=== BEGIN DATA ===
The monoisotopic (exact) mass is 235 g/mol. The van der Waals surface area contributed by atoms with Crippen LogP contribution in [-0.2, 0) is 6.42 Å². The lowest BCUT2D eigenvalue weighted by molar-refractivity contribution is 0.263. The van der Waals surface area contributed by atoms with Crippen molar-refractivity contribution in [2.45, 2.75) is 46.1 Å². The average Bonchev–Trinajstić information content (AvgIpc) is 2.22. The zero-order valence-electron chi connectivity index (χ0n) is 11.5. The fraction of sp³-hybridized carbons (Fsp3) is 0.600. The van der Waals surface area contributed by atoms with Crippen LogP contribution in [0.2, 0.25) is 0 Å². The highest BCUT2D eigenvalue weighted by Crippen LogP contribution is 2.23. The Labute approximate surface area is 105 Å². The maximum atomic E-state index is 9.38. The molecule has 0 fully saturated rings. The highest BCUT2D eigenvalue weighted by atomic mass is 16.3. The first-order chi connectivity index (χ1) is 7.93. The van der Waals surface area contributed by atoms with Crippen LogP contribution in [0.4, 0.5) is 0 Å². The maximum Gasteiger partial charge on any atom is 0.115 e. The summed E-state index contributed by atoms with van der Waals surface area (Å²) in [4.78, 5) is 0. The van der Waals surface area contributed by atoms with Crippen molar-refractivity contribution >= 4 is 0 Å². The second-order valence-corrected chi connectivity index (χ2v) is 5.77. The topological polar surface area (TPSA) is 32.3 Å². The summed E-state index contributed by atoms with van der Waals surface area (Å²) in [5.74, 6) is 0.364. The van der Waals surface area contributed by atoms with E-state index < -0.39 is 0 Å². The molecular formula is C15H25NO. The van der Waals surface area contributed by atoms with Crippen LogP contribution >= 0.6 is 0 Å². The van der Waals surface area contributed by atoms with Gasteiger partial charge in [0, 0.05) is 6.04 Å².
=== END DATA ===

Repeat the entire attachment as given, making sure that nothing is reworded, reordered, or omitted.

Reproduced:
The monoisotopic (exact) mass is 235 g/mol. The van der Waals surface area contributed by atoms with Crippen LogP contribution in [-0.2, 0) is 6.42 Å². The lowest BCUT2D eigenvalue weighted by molar-refractivity contribution is 0.263. The van der Waals surface area contributed by atoms with Crippen molar-refractivity contribution in [2.45, 2.75) is 46.1 Å². The average Bonchev–Trinajstić information content (AvgIpc) is 2.22. The zero-order valence-electron chi connectivity index (χ0n) is 11.5. The fraction of sp³-hybridized carbons (Fsp3) is 0.600. The van der Waals surface area contributed by atoms with Crippen LogP contribution in [0.2, 0.25) is 0 Å². The highest BCUT2D eigenvalue weighted by Crippen LogP contribution is 2.23. The Labute approximate surface area is 105 Å². The maximum atomic E-state index is 9.38. The molecule has 0 fully saturated rings. The highest BCUT2D eigenvalue weighted by atomic mass is 16.3. The first-order chi connectivity index (χ1) is 7.93. The van der Waals surface area contributed by atoms with Crippen LogP contribution in [0.4, 0.5) is 0 Å². The maximum Gasteiger partial charge on any atom is 0.115 e. The summed E-state index contributed by atoms with van der Waals surface area (Å²) in [4.78, 5) is 0. The van der Waals surface area contributed by atoms with Crippen molar-refractivity contribution >= 4 is 0 Å². The second-order valence-corrected chi connectivity index (χ2v) is 5.77. The topological polar surface area (TPSA) is 32.3 Å². The summed E-state index contributed by atoms with van der Waals surface area (Å²) in [5.74, 6) is 0.364. The van der Waals surface area contributed by atoms with E-state index < -0.39 is 0 Å². The molecular formula is C15H25NO. The van der Waals surface area contributed by atoms with Crippen LogP contribution >= 0.6 is 0 Å². The van der Waals surface area contributed by atoms with Gasteiger partial charge in [0, 0.05) is 6.04 Å².